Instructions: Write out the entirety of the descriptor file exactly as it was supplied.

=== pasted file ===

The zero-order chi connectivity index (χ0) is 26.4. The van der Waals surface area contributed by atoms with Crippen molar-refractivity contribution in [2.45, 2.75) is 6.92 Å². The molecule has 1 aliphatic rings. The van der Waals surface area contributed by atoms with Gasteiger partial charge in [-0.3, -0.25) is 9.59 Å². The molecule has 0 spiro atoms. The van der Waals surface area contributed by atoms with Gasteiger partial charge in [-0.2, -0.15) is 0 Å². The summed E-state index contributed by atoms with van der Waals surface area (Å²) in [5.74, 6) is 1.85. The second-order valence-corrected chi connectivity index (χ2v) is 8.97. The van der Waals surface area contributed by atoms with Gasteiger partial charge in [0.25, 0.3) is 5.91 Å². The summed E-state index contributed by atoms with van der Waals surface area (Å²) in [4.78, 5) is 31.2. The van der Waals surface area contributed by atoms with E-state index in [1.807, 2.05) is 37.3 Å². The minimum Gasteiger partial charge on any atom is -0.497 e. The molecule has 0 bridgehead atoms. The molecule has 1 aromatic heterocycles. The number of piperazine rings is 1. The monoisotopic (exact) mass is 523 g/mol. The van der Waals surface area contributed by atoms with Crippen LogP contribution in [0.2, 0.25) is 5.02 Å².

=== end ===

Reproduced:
The zero-order chi connectivity index (χ0) is 26.4. The van der Waals surface area contributed by atoms with Crippen molar-refractivity contribution in [2.45, 2.75) is 6.92 Å². The molecule has 1 aliphatic rings. The van der Waals surface area contributed by atoms with Gasteiger partial charge in [-0.3, -0.25) is 9.59 Å². The molecule has 0 spiro atoms. The van der Waals surface area contributed by atoms with Gasteiger partial charge in [-0.2, -0.15) is 0 Å². The summed E-state index contributed by atoms with van der Waals surface area (Å²) in [5.74, 6) is 1.85. The second-order valence-corrected chi connectivity index (χ2v) is 8.97. The van der Waals surface area contributed by atoms with Gasteiger partial charge in [0.25, 0.3) is 5.91 Å². The summed E-state index contributed by atoms with van der Waals surface area (Å²) in [4.78, 5) is 31.2. The van der Waals surface area contributed by atoms with E-state index in [1.807, 2.05) is 37.3 Å². The minimum Gasteiger partial charge on any atom is -0.497 e. The molecule has 0 bridgehead atoms. The molecule has 1 aromatic heterocycles. The number of piperazine rings is 1. The monoisotopic (exact) mass is 523 g/mol. The van der Waals surface area contributed by atoms with Crippen LogP contribution in [0.2, 0.25) is 5.02 Å².